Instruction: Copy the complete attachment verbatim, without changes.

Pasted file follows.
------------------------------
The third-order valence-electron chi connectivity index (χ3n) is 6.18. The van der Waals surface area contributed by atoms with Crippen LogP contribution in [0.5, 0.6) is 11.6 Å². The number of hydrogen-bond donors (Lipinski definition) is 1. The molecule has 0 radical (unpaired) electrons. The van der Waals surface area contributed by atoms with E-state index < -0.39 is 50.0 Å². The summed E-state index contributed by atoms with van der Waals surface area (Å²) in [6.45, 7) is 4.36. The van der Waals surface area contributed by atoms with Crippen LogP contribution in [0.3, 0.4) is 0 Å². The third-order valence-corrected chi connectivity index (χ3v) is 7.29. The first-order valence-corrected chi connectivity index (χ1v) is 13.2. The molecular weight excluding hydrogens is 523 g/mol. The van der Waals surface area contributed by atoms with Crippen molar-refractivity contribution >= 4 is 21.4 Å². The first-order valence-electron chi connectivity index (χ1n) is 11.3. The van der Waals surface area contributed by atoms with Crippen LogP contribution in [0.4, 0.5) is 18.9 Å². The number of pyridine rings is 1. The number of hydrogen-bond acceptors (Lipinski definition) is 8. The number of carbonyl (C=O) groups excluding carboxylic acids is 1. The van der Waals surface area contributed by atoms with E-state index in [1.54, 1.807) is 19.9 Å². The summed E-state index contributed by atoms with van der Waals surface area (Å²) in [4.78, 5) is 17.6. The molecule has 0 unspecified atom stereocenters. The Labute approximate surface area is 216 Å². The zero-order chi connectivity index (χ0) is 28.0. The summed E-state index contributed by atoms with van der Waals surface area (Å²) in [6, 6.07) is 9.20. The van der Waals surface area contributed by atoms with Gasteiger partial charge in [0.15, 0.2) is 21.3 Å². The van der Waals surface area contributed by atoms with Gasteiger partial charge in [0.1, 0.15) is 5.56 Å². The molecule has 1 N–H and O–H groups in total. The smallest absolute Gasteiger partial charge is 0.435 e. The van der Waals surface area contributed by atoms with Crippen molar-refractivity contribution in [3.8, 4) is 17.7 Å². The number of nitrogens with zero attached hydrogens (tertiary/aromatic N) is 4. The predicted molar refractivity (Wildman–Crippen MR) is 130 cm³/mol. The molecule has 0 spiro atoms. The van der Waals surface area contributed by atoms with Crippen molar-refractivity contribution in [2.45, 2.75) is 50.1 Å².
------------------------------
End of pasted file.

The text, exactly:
The third-order valence-electron chi connectivity index (χ3n) is 6.18. The van der Waals surface area contributed by atoms with Crippen LogP contribution in [0.5, 0.6) is 11.6 Å². The number of hydrogen-bond donors (Lipinski definition) is 1. The molecule has 0 radical (unpaired) electrons. The van der Waals surface area contributed by atoms with E-state index < -0.39 is 50.0 Å². The summed E-state index contributed by atoms with van der Waals surface area (Å²) in [6.45, 7) is 4.36. The van der Waals surface area contributed by atoms with Crippen LogP contribution in [0.3, 0.4) is 0 Å². The third-order valence-corrected chi connectivity index (χ3v) is 7.29. The first-order valence-corrected chi connectivity index (χ1v) is 13.2. The molecular weight excluding hydrogens is 523 g/mol. The van der Waals surface area contributed by atoms with Crippen molar-refractivity contribution >= 4 is 21.4 Å². The first-order valence-electron chi connectivity index (χ1n) is 11.3. The van der Waals surface area contributed by atoms with Crippen LogP contribution in [0.4, 0.5) is 18.9 Å². The number of pyridine rings is 1. The number of hydrogen-bond acceptors (Lipinski definition) is 8. The number of carbonyl (C=O) groups excluding carboxylic acids is 1. The van der Waals surface area contributed by atoms with E-state index in [1.54, 1.807) is 19.9 Å². The summed E-state index contributed by atoms with van der Waals surface area (Å²) in [4.78, 5) is 17.6. The molecule has 0 unspecified atom stereocenters. The Labute approximate surface area is 216 Å². The zero-order chi connectivity index (χ0) is 28.0. The summed E-state index contributed by atoms with van der Waals surface area (Å²) in [6, 6.07) is 9.20. The van der Waals surface area contributed by atoms with Gasteiger partial charge in [0.15, 0.2) is 21.3 Å². The van der Waals surface area contributed by atoms with Gasteiger partial charge in [0.1, 0.15) is 5.56 Å². The molecule has 1 N–H and O–H groups in total. The smallest absolute Gasteiger partial charge is 0.435 e. The van der Waals surface area contributed by atoms with Crippen molar-refractivity contribution in [3.8, 4) is 17.7 Å². The number of nitrogens with zero attached hydrogens (tertiary/aromatic N) is 4. The predicted molar refractivity (Wildman–Crippen MR) is 130 cm³/mol. The molecule has 0 spiro atoms. The van der Waals surface area contributed by atoms with Crippen molar-refractivity contribution in [2.45, 2.75) is 50.1 Å².